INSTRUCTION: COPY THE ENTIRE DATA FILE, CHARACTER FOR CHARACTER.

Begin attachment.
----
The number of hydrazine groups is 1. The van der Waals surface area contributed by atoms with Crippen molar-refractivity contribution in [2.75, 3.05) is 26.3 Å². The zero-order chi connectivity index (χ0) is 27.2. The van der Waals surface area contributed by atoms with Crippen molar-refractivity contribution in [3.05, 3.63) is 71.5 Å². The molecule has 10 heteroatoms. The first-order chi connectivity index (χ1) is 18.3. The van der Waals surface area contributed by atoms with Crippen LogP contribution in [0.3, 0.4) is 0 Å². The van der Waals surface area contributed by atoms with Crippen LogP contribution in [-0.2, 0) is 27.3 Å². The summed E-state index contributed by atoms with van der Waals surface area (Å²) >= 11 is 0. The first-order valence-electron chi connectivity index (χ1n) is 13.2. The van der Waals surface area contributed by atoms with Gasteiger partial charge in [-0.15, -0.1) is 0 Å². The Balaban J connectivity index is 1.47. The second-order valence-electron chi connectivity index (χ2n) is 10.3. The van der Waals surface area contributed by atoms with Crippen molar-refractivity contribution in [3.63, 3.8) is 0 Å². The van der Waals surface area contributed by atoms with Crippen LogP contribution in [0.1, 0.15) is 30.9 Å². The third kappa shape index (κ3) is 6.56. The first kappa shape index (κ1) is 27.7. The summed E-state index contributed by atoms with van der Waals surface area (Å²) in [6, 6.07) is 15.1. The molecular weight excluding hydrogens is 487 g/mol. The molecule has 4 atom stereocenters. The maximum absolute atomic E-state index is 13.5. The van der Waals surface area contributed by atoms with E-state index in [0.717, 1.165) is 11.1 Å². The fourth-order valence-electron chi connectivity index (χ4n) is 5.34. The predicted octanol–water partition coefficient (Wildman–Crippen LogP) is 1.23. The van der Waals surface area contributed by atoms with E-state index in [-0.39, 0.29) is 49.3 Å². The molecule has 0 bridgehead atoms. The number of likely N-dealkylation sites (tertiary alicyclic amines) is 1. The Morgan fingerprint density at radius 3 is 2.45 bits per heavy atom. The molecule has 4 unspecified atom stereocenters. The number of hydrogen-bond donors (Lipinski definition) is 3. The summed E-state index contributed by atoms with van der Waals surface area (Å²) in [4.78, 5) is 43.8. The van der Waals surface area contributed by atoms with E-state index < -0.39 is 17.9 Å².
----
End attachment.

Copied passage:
The number of hydrazine groups is 1. The van der Waals surface area contributed by atoms with Crippen molar-refractivity contribution in [2.75, 3.05) is 26.3 Å². The zero-order chi connectivity index (χ0) is 27.2. The van der Waals surface area contributed by atoms with Crippen molar-refractivity contribution in [3.05, 3.63) is 71.5 Å². The molecule has 10 heteroatoms. The first-order chi connectivity index (χ1) is 18.3. The van der Waals surface area contributed by atoms with Crippen LogP contribution in [0.3, 0.4) is 0 Å². The van der Waals surface area contributed by atoms with Crippen LogP contribution in [-0.2, 0) is 27.3 Å². The summed E-state index contributed by atoms with van der Waals surface area (Å²) >= 11 is 0. The first-order valence-electron chi connectivity index (χ1n) is 13.2. The van der Waals surface area contributed by atoms with Gasteiger partial charge in [-0.15, -0.1) is 0 Å². The Balaban J connectivity index is 1.47. The second-order valence-electron chi connectivity index (χ2n) is 10.3. The van der Waals surface area contributed by atoms with Crippen molar-refractivity contribution in [3.63, 3.8) is 0 Å². The van der Waals surface area contributed by atoms with Crippen LogP contribution in [0.1, 0.15) is 30.9 Å². The third kappa shape index (κ3) is 6.56. The first kappa shape index (κ1) is 27.7. The summed E-state index contributed by atoms with van der Waals surface area (Å²) in [6, 6.07) is 15.1. The molecular weight excluding hydrogens is 487 g/mol. The molecule has 4 atom stereocenters. The maximum absolute atomic E-state index is 13.5. The van der Waals surface area contributed by atoms with E-state index in [0.717, 1.165) is 11.1 Å². The fourth-order valence-electron chi connectivity index (χ4n) is 5.34. The predicted octanol–water partition coefficient (Wildman–Crippen LogP) is 1.23. The van der Waals surface area contributed by atoms with E-state index in [-0.39, 0.29) is 49.3 Å². The molecule has 0 bridgehead atoms. The number of likely N-dealkylation sites (tertiary alicyclic amines) is 1. The Morgan fingerprint density at radius 3 is 2.45 bits per heavy atom. The molecule has 4 unspecified atom stereocenters. The number of hydrogen-bond donors (Lipinski definition) is 3. The summed E-state index contributed by atoms with van der Waals surface area (Å²) in [4.78, 5) is 43.8. The van der Waals surface area contributed by atoms with E-state index < -0.39 is 17.9 Å².